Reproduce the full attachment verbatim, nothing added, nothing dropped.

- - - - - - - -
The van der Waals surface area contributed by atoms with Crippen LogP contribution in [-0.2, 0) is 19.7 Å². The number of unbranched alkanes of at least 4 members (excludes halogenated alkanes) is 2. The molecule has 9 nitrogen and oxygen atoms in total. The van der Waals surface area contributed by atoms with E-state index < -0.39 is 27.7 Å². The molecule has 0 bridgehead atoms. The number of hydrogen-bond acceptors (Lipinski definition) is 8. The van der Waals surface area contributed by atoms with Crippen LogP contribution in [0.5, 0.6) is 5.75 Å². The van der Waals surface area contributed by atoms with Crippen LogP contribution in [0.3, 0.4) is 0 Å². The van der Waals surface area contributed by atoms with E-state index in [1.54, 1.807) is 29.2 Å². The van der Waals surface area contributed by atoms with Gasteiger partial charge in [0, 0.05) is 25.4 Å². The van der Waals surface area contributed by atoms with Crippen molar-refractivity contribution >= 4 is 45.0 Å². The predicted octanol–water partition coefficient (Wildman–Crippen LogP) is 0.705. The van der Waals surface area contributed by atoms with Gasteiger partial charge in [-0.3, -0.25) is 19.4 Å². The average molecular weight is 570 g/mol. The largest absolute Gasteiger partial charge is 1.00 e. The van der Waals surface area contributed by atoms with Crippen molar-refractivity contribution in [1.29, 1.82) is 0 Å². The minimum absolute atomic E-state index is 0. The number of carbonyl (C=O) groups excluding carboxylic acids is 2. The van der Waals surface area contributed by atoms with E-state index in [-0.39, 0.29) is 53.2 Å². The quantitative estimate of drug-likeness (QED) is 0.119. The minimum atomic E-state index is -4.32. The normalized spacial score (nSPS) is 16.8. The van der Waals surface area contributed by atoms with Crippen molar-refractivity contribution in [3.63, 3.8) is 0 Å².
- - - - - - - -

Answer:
The van der Waals surface area contributed by atoms with Crippen LogP contribution in [-0.2, 0) is 19.7 Å². The number of unbranched alkanes of at least 4 members (excludes halogenated alkanes) is 2. The molecule has 9 nitrogen and oxygen atoms in total. The van der Waals surface area contributed by atoms with E-state index < -0.39 is 27.7 Å². The molecule has 0 bridgehead atoms. The number of hydrogen-bond acceptors (Lipinski definition) is 8. The van der Waals surface area contributed by atoms with Crippen LogP contribution in [0.5, 0.6) is 5.75 Å². The van der Waals surface area contributed by atoms with Crippen LogP contribution in [0.3, 0.4) is 0 Å². The van der Waals surface area contributed by atoms with E-state index in [1.54, 1.807) is 29.2 Å². The van der Waals surface area contributed by atoms with Gasteiger partial charge in [0, 0.05) is 25.4 Å². The van der Waals surface area contributed by atoms with Crippen molar-refractivity contribution >= 4 is 45.0 Å². The predicted octanol–water partition coefficient (Wildman–Crippen LogP) is 0.705. The van der Waals surface area contributed by atoms with Gasteiger partial charge in [-0.3, -0.25) is 19.4 Å². The average molecular weight is 570 g/mol. The largest absolute Gasteiger partial charge is 1.00 e. The van der Waals surface area contributed by atoms with Crippen molar-refractivity contribution in [1.29, 1.82) is 0 Å². The minimum absolute atomic E-state index is 0. The number of carbonyl (C=O) groups excluding carboxylic acids is 2. The van der Waals surface area contributed by atoms with E-state index in [-0.39, 0.29) is 53.2 Å². The quantitative estimate of drug-likeness (QED) is 0.119. The minimum atomic E-state index is -4.32. The normalized spacial score (nSPS) is 16.8. The van der Waals surface area contributed by atoms with Crippen molar-refractivity contribution in [3.63, 3.8) is 0 Å².